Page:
It seems Tesla employees keep workers' compensation system busy

Working in auto manufacturing plants appear to be extremely hazardous. That is if one looks at the many investigations launched into worker safety at the Fremont factory of Tesla Inc. According to the California Division of Occupational Safety and Health, the electric vehicle maker's Fremont plant is currently the subject of six ongoing investigations. Employees in this facility will likely find comfort in knowing that they are covered by the workers' compensation program of the state.

Reportedly, Cal/OSHA launched an investigation on Sept. 4 into a workplace accident in which a garbage bin was pushed by a forklift, wedging a worker between that bin and another one. On the following day, a second probe started to look into the circumstances of an incident in which the fingers of an employee became trapped in a power-bolting tool. The severity of these injuries is not known.

Workers' compensation claim or civil lawsuit -- or both?

It was recently reported that the president of a California engineering and construction company along with a project manager and a foreman would be facing criminal charges over the death of an employee in 2016. It was not reported whether the worker's surviving family has sought financial relief through the civil justice system with regard to the workplace accident. That potential claim would be separate from the death benefits that they likely claimed from the state's workers' compensation insurance system.

The workers' compensation program is a no-fault system, meaning that benefits can be sought regardless of whether the worker or the employer was at fault. This is intended to keep employers from facing a civil lawsuit every time a worker is injured. However, if there is proof of gross negligence by the employer, the injured worker or the surviving family members of a deceased worker may pursue additional financial recovery through the civil justice system.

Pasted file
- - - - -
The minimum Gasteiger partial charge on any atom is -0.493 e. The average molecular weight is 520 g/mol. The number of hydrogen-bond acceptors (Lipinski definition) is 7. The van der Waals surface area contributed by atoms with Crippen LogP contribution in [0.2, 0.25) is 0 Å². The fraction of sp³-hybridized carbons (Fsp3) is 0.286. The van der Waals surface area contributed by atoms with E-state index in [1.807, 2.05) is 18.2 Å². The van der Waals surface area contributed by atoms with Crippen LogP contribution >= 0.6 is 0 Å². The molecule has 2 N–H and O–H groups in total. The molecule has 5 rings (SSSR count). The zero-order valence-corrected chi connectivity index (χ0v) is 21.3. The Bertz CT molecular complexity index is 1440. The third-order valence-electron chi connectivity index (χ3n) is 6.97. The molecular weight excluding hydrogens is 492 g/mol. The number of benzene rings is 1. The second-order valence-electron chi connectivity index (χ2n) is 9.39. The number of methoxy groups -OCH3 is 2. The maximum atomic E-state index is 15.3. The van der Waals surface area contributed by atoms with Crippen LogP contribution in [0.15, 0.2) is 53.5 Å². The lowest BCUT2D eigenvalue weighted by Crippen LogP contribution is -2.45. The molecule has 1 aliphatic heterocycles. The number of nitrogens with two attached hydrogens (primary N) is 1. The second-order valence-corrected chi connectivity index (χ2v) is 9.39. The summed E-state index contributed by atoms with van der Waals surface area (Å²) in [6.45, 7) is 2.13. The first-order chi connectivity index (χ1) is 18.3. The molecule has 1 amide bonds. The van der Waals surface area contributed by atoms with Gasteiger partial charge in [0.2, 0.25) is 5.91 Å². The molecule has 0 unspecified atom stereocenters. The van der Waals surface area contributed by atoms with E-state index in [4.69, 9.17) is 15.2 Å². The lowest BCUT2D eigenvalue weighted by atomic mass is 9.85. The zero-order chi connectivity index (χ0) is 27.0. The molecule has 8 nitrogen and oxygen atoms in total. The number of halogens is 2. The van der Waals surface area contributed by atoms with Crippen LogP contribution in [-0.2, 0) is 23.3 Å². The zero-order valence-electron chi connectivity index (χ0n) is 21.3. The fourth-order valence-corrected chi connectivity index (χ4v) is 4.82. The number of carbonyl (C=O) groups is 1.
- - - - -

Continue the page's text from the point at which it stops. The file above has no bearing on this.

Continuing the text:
Are bilingual workers more vulnerable to injuries?

Safety should be the most important concern in any workplace. Whether you work in nursing, education or construction, your workplace has hazards, and it is your employer's responsibility to provide training and resources to manage these hazards. In order to understand such training, though, you must understand the language the training is in. Language differences and barriers can compromise safety.

According to the journal Business Insurance, language barriers increase risks and hazards on construction sites — thus making injuries and deaths more likely. Consider the following reasons why a workplace with multiple languages may make staff more susceptible to injuries.

Workers' compensation may not be valid if fatal fall was suicide

One of the most significant risks that construction workers face is falling from heights. Many fatal falls have led to surviving family members filing death benefits claims with the California workers' compensation insurance system. The California Division of Occupational Safety and Health is investigating a fatal fall accident that occurred on a recent Thursday morning.

Reportedly, an employee of a consulting firm hired by a construction company fell from a residential building that was under construction. Very little information about the accident was made available, except that it occurred at approximately 6 a.m. and that the 19-year-old worker fell from the upper floor. However, it is reportedly suspected that it was a suicide rather than an accident.

Injured firefighters can rely on workers' compensation benefits

It is that time of the year again when wildfires tear through communities in California. Every summer, injured firefighters and grieving families of deceased firefighters file workers' compensation benefits claims to help them cope with unanticipated financial losses. Lives have already been lost and injuries suffered in wildfires in Northern California this year.

A spokesperson for Cal Fire says this fire's fierceness has firefighters saving people rather than containing the fire. They are exposed to temperatures up to 110 degrees and 30 mph winds with 5 to 10 percent humidity. To make things worse, tornadoes formed in the fire, causing equipment to be tossed around. It was so intense that some of the windows of Cal Fire vehicles were blown out.